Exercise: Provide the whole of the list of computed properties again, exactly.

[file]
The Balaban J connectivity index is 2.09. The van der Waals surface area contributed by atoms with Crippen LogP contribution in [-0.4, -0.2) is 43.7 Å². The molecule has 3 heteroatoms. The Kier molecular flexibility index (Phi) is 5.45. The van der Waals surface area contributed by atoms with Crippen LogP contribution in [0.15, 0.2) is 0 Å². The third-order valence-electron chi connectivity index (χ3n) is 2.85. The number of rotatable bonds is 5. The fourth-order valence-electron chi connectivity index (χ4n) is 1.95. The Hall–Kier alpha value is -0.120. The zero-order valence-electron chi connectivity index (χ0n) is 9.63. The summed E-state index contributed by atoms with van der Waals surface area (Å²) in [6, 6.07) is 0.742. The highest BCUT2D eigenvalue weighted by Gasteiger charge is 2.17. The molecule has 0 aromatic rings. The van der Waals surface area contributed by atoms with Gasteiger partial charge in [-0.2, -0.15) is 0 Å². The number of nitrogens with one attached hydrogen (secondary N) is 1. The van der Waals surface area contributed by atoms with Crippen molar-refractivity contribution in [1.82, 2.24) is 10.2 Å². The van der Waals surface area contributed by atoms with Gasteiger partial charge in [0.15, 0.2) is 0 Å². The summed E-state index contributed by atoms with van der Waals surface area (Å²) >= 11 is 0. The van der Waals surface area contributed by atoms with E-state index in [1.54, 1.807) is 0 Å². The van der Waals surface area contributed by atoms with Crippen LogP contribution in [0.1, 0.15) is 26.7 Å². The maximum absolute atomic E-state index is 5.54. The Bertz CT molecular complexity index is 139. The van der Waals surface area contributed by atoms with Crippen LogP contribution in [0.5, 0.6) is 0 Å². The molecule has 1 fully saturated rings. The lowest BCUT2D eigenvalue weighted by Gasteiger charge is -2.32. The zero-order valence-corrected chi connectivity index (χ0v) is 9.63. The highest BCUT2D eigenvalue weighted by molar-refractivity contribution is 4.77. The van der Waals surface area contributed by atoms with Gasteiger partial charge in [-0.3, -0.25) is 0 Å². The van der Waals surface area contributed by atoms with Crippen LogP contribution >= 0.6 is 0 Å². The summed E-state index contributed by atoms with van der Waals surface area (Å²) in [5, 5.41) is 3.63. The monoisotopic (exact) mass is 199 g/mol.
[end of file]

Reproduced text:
The Balaban J connectivity index is 2.09. The van der Waals surface area contributed by atoms with Crippen LogP contribution in [-0.4, -0.2) is 43.7 Å². The molecule has 3 heteroatoms. The Kier molecular flexibility index (Phi) is 5.45. The van der Waals surface area contributed by atoms with Crippen LogP contribution in [0.15, 0.2) is 0 Å². The third-order valence-electron chi connectivity index (χ3n) is 2.85. The number of rotatable bonds is 5. The fourth-order valence-electron chi connectivity index (χ4n) is 1.95. The Hall–Kier alpha value is -0.120. The zero-order valence-electron chi connectivity index (χ0n) is 9.63. The summed E-state index contributed by atoms with van der Waals surface area (Å²) in [6, 6.07) is 0.742. The highest BCUT2D eigenvalue weighted by Gasteiger charge is 2.17. The molecule has 0 aromatic rings. The van der Waals surface area contributed by atoms with Gasteiger partial charge in [-0.2, -0.15) is 0 Å². The number of nitrogens with one attached hydrogen (secondary N) is 1. The van der Waals surface area contributed by atoms with Crippen molar-refractivity contribution in [1.82, 2.24) is 10.2 Å². The van der Waals surface area contributed by atoms with Gasteiger partial charge in [0.15, 0.2) is 0 Å². The summed E-state index contributed by atoms with van der Waals surface area (Å²) >= 11 is 0. The van der Waals surface area contributed by atoms with E-state index in [1.54, 1.807) is 0 Å². The van der Waals surface area contributed by atoms with Crippen LogP contribution in [0.1, 0.15) is 26.7 Å². The maximum absolute atomic E-state index is 5.54. The Bertz CT molecular complexity index is 139. The van der Waals surface area contributed by atoms with Crippen LogP contribution in [0.5, 0.6) is 0 Å². The molecule has 1 fully saturated rings. The lowest BCUT2D eigenvalue weighted by Gasteiger charge is -2.32. The zero-order valence-corrected chi connectivity index (χ0v) is 9.63. The highest BCUT2D eigenvalue weighted by molar-refractivity contribution is 4.77. The van der Waals surface area contributed by atoms with Gasteiger partial charge in [-0.3, -0.25) is 0 Å². The van der Waals surface area contributed by atoms with Crippen LogP contribution >= 0.6 is 0 Å². The summed E-state index contributed by atoms with van der Waals surface area (Å²) in [5, 5.41) is 3.63. The monoisotopic (exact) mass is 199 g/mol.